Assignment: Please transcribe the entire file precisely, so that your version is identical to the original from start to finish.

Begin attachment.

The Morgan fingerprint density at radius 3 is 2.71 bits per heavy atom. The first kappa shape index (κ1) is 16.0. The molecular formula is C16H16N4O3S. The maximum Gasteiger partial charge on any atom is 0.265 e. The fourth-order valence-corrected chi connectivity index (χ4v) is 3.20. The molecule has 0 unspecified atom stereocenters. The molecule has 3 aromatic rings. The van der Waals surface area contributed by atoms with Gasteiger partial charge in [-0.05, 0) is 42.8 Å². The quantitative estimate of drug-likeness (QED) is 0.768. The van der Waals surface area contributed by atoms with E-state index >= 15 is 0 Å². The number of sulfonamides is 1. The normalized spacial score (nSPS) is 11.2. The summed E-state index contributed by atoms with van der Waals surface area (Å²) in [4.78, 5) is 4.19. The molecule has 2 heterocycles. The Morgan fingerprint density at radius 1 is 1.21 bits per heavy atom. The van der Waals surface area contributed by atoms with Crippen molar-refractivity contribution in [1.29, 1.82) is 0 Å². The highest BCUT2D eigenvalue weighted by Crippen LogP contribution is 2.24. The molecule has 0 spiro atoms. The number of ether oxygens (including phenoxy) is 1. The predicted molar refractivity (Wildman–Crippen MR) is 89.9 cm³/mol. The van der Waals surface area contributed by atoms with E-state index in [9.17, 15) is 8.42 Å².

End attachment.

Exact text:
The Morgan fingerprint density at radius 3 is 2.71 bits per heavy atom. The first kappa shape index (κ1) is 16.0. The molecular formula is C16H16N4O3S. The maximum Gasteiger partial charge on any atom is 0.265 e. The fourth-order valence-corrected chi connectivity index (χ4v) is 3.20. The molecule has 0 unspecified atom stereocenters. The molecule has 3 aromatic rings. The van der Waals surface area contributed by atoms with Gasteiger partial charge in [-0.05, 0) is 42.8 Å². The quantitative estimate of drug-likeness (QED) is 0.768. The van der Waals surface area contributed by atoms with E-state index >= 15 is 0 Å². The number of sulfonamides is 1. The normalized spacial score (nSPS) is 11.2. The summed E-state index contributed by atoms with van der Waals surface area (Å²) in [4.78, 5) is 4.19. The molecule has 2 heterocycles. The Morgan fingerprint density at radius 1 is 1.21 bits per heavy atom. The van der Waals surface area contributed by atoms with Crippen molar-refractivity contribution in [1.29, 1.82) is 0 Å². The highest BCUT2D eigenvalue weighted by Crippen LogP contribution is 2.24. The molecule has 0 spiro atoms. The number of ether oxygens (including phenoxy) is 1. The predicted molar refractivity (Wildman–Crippen MR) is 89.9 cm³/mol. The van der Waals surface area contributed by atoms with E-state index in [9.17, 15) is 8.42 Å².